About Me

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Pilgrim, priest and ponderer. European living in Northumberland. I have been a parish priest, theological educator and cathedral precentor; then Dean of Sheffield 1995-2003 and Dean of Durham 2003-2015.**** I blog on faith, society, church matters, the North East, European issues, the arts, travel and anything else that intrigues.**** My main blog is at http://northernwoolgatherer.blogspot.com.**** My sermons and addresses are at: http://northernambo.blogspot.com.**** Blogs during my time as Dean of Durham: http://decanalwoolgatherer.blogspot.com.

Monday, 24 October 2016

In France: the view from the hill

We spent last week in France, in our little Burgundian hilltop village where we are lucky enough to have a small house. It's lovely at all times of the year but especially in autumn when the landscape is shot through with reds and golds, and wood smoke from the first fires hangs in the air, and the village goes quiet as it draws itself in for the winter.
It was our first trip to the continental mainland since the Brexit vote. You'll know if you read my last blog that we were curious to see how it would feel. Vézelay is not a place where you hear politics being debated in the street. Our village, a UNESCO world heritage site, is officially listed as one of France's most beautiful. Its economy is almost entirely dependent on tourism - it's said that nearly a million visit it each year. So the talk is more likely to be about the ups and downs of the hotels and restaurants, car-parking (always guaranteed to get villagers going) and of course the weather. Contrary to what's commonly thought, the British are not unique in loving to gossip about the weather. And you'll also hear about it if Monsieur le Maire has been up to something that means change in the time-honoured village way of doing things such as new office hours in the Mairie, the introduction of differently coloured bin bags or alterations in the one-way traffic system.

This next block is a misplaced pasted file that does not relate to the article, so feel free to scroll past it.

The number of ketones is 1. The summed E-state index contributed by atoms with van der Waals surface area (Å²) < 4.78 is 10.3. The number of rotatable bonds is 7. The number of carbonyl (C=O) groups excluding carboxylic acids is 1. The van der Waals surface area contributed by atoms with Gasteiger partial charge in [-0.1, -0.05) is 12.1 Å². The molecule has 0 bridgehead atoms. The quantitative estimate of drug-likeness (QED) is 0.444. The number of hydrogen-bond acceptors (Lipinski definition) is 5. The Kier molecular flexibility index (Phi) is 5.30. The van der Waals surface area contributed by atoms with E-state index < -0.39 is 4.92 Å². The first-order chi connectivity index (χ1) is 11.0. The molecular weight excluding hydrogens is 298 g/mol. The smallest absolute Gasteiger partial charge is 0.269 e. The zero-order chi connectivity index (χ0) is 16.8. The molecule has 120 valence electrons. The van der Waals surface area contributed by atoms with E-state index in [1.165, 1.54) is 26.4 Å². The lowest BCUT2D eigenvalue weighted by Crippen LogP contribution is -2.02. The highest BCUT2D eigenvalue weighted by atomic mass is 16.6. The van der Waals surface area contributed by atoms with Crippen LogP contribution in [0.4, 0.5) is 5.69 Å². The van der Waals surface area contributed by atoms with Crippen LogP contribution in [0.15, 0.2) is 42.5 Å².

So the streets were not reverberating to heated debates about Brexit. Anyway, that's old news now.  But it wasn't difficult to get a reaction when I raised the topic myself. On our first day there I went to the Mairie to get my resident's car-parking permit. Benoît (not his real name) who sits in the office each morning and deals with enquiries had plenty to say about it. "Ah, la grande bêtise anglaise! What fools you English are!" he said without ceremony. "I've never cared overmuch for the English" (looking at me with affection - or was it pity?) "but surely, for God's sake, we were better off together than apart. Have you forgotten the war?" (It's characteristic of the French to elide "English" with "British" but of course he was right in that it was the English vote that largely swung it for Brexit.) I managed to get in my désolé de la part de mon pays before he rushed on: "and here we are in Burgundy, of all places. In the Middle Ages, it was England and Burgundy against France, as Joan of Arc knew to her cost. How could you do this to your historic ally?"

This last bit was laced with a heavy sarcasm: even my hesitant French could pick that up. But he had a serious point to make. "I'm deeply committed to the European scout movement and have been for many years. It's completely internationalist in its outlook, bringing young people together from across the continent. It's how the world should be in miniature: a place of friendship and reconciliation where we each out to one another and despite our differences try to understand and live alongside one another as neighbours." Then he proffered a Gallic shrug of the shoulders. "Ah well, so be it. I dare say that where the English lead, we too may follow one day. Tant pis for us all. And then what will have become of all our fine dreams about a better world?"